Oh, what a year it was. Even though forecasting is, at best, a business fraught with failure, the year 2020 started with economic forecasts, including those of ULI, blindingly absent of any real sense of the economic calamity that would play out as a response to global pandemic. Most of those forecasts portrayed 2020 as a mirror image of 2019, with continued economic prosperity showing no real sign of impending recession, and all systems more or less “go”.
All systems were not “go” as the world, the U.S. and the San Diego region experienced a full year of economic deep freeze, pending vaccination as the likely solution to end the ravaging of the disease and reopen the economy. The nation has lost nearly ten million jobs in the past year. Over that time, the unemployment rate surged from 3.5% in January 2020 to 6.7% by the end of the year. The high point was 14.8% in April. In San Diego, there still is the sobering reality that the region lost an estimated 70,000 to 105,000 jobs last year, particularly in the lower wage and economically vulnerable sectors, and there is no letup in the region’s high cost of living.
The economic salvation of the San Diego region has always been the military, an employer which counts 150,000 persons who always meet their payroll. There are 354,000 military connected jobs accounting for 22 percent of all jobs in the region. But there is also an increasingly diversified mix of tourism, technology, life science, healthcare, manufacturing, and general business (most of which are small). Implication? A deficiency in one sector (tourism, for instance, this past year) does not take down the whole economy.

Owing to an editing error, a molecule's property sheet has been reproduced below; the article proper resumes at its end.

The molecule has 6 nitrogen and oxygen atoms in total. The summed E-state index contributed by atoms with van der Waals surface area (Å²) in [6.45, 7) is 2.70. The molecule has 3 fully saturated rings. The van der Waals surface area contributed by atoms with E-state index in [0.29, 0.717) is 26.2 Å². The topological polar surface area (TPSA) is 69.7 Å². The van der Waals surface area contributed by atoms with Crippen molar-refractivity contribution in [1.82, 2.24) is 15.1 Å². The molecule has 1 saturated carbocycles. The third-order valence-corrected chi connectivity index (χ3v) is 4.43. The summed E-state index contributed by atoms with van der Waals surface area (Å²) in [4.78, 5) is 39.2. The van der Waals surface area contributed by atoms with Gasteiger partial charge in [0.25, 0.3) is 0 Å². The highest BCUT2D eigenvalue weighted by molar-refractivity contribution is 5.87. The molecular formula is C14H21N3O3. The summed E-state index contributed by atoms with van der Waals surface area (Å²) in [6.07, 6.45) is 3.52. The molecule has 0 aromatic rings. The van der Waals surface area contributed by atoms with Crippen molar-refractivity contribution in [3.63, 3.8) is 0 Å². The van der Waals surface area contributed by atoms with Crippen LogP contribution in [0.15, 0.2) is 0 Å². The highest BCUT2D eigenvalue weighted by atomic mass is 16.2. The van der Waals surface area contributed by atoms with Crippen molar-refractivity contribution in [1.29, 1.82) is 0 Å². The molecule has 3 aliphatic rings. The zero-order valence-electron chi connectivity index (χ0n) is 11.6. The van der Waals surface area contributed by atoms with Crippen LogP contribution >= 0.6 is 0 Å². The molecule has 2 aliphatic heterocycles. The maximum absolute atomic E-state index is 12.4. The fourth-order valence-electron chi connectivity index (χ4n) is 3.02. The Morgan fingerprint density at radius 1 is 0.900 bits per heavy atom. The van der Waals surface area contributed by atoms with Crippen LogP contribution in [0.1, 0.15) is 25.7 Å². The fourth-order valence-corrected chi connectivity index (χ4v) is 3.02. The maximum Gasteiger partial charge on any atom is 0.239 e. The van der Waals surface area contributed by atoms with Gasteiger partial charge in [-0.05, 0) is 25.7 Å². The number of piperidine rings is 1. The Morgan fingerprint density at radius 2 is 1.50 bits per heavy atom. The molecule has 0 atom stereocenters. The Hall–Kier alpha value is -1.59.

Because real estate is a reflection of the physical places which accommodate all of our activities, persons in the land use and real estate business have only to look to the pace of vaccination to offer some prediction on the pace of recovery of the real estate market.
To be sure, some aspects of real estate were more burdened than others. Those relative burdens are detailed in this Trends report and summarized here. But none of the real estate sectors have been left unscathed. There are both temporary and permanent changes in their use, occupancy and relevancy which will be reflected in their future performance. The more ”sticky” changes have been catalyzed by the pandemic. But they were going to happen anyway. What the pandemic wrought was a sooner-than-expected alteration in use and occupancy. That suggests some permanence.